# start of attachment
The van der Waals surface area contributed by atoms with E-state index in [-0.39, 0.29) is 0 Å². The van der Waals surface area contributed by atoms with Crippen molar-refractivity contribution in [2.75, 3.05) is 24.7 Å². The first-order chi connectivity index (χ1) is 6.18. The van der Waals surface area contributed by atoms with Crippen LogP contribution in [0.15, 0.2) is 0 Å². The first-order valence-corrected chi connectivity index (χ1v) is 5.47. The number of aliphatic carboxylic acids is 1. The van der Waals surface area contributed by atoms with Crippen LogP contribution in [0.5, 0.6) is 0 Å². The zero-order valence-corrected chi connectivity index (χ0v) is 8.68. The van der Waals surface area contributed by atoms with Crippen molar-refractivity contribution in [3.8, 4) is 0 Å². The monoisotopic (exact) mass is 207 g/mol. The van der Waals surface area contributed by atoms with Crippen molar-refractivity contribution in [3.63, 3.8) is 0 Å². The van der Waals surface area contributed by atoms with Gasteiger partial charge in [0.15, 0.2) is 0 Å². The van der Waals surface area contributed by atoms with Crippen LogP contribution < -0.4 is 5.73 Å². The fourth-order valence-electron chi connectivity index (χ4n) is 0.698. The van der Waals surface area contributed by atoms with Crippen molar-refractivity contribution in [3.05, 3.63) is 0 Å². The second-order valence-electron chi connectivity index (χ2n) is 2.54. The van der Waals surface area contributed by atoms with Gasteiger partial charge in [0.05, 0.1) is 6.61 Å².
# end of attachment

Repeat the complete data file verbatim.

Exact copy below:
The van der Waals surface area contributed by atoms with E-state index in [-0.39, 0.29) is 0 Å². The van der Waals surface area contributed by atoms with Crippen molar-refractivity contribution in [2.75, 3.05) is 24.7 Å². The first-order chi connectivity index (χ1) is 6.18. The van der Waals surface area contributed by atoms with Crippen LogP contribution in [0.15, 0.2) is 0 Å². The first-order valence-corrected chi connectivity index (χ1v) is 5.47. The number of aliphatic carboxylic acids is 1. The van der Waals surface area contributed by atoms with Crippen LogP contribution in [0.5, 0.6) is 0 Å². The zero-order valence-corrected chi connectivity index (χ0v) is 8.68. The van der Waals surface area contributed by atoms with Crippen molar-refractivity contribution in [3.8, 4) is 0 Å². The monoisotopic (exact) mass is 207 g/mol. The van der Waals surface area contributed by atoms with Crippen molar-refractivity contribution in [3.63, 3.8) is 0 Å². The van der Waals surface area contributed by atoms with Gasteiger partial charge in [0.15, 0.2) is 0 Å². The van der Waals surface area contributed by atoms with Crippen LogP contribution < -0.4 is 5.73 Å². The fourth-order valence-electron chi connectivity index (χ4n) is 0.698. The van der Waals surface area contributed by atoms with Crippen molar-refractivity contribution in [3.05, 3.63) is 0 Å². The second-order valence-electron chi connectivity index (χ2n) is 2.54. The van der Waals surface area contributed by atoms with Gasteiger partial charge in [0.05, 0.1) is 6.61 Å².